(am)  “Registration records” include all the records of the department, county departments under s. 51.42 or 51.437,[11] treatment facilities, and other persons providing services to the department, county departments, or treatment facilities, that are created in the course of providing services to individuals for mental illness, developmental disabilities, alcoholism, or drug dependence.

(b)  “Treatment recordsinclude the registration and all other records that are created in the course of providing services to individuals for mental illness, developmental disabilities, alcoholism, or drug dependence and that are maintained by the department, by county departments under s. 51.42 or 51.437 and their staffs, and by treatment facilities.  Treatment records do not include notes or records maintained for personal use by an individual providing treatment services for the department, a county department under s. 51.42 or 51.437, or a treatment facility, if the notes or records are not available to others.

(Emphasis and footnote added.)

20      Although the list of records defined is considerable, the detention reports specifically described in Wis. Stat. § 51.15 are not mentioned in the definition of either registration record or treatment record specifically or by incorporation by numerical reference.  The City argues that the detention report is a “registration record” and asserts that because the MPD transports people to treatment facilities it is part of “other persons providing services to the department” as described in Wis. Stat. § 51.30(1)(am).  The City does not contend that the MPD provides “treatment” as defined in Wis. Stat. § 51.01(17).

21      Wisconsin Stat. § 51.15 requires that the emergency detention report include “detailed specific information concerning the recent overt act, attempt, or threat to act or omission on which the belief under [§ 51.15(1)] is based and the names of the persons observing or reporting the recent overt act, attempt, or threat to act or omission,” including observations by the officer, and information from third parties.  Wis. Stat. § 51.15(4)(a) and (1)(b), respectively.  The statutes do not require that the emergency detention report disclose whether the person is a patient in any facility or that it include the type of information that would normally be disclosed to a treatment facility when a person is actually admitted for treatment, such as whether there is health insurance, prior hospitalizations, medical history and so forth.  See § 51.15(4)-(5).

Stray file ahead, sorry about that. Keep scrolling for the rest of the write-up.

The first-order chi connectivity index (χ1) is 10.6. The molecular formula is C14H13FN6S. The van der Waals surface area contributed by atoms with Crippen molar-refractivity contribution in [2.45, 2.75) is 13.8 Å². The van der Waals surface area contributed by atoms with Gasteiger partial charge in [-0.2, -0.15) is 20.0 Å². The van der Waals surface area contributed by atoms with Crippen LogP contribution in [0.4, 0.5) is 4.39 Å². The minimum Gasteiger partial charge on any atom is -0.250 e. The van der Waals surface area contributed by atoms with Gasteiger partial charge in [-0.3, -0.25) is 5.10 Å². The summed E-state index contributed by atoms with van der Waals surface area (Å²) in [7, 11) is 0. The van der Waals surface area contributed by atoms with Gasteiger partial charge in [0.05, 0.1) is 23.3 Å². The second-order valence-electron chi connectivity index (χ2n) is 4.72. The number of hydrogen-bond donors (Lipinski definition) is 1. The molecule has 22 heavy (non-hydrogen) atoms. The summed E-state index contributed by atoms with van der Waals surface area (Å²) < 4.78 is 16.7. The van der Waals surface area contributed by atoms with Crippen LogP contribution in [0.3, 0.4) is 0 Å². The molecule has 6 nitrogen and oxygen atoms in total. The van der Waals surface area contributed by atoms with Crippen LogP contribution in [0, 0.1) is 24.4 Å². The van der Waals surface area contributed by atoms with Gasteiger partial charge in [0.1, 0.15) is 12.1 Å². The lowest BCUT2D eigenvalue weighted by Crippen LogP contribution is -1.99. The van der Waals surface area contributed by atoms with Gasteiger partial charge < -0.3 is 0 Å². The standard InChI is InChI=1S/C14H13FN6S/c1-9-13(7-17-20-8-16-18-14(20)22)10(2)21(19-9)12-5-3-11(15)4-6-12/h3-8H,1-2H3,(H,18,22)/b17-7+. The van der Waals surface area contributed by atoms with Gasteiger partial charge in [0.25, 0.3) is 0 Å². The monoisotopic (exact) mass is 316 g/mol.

22      “Registration records,” as defined in Wis. Stat. § 51.30(1)(am), include all records “that are created in the course of providing services to individuals for mental illness, developmental disabilities.…”  However, it is not identification of a person who may have behaved dangerously, but identification of the person as a patient that is protected by the confidentiality accorded by Wis. Stat. § 51.30(1)(am) to “registration records.”  See Daniel A. v. Walter H., 195 Wis. 2d 971, 989-90, 537 N.W.2d 103 (Ct. App. 1995) (“Since every patient is presumably identified in a record showing that he or she has received such services, information which identifies a person as a patient is subject to the privilege.”) (emphasis added).  As noted above, see ¶5 supra, Gray’s status as a mental health patient became a matter of public record in his criminal case because it was disclosed in the evaluation of his competency to proceed to trial.

23      Because the MPD is resisting disclosure under Wis. Stat. § 19.35, it has the burden of showing that the documents withheld fall within a statutory or common law exception to disclosure.  Newspapers, Inc. v. Breier, 89 Wis. 2d 417, 427, 279 N.W.2d 179 (1979).  The MPD provided no copy of the disputed documents in this record.  The MPD has thus failed to establish that the content of these documents identify Gray as a patient, and thus qualify as “registration records” under Wis. Stat. § 51.30(1)(am) and Daniel A.  Accordingly, we conclude that the record in this case does not establish that the emergency detention reports in the possession of the MPD meet the definition of “registration record” as that term is defined by statute.  See § 51.30(1)(am) and Daniel A., 195 Wis. 2d at 989-90.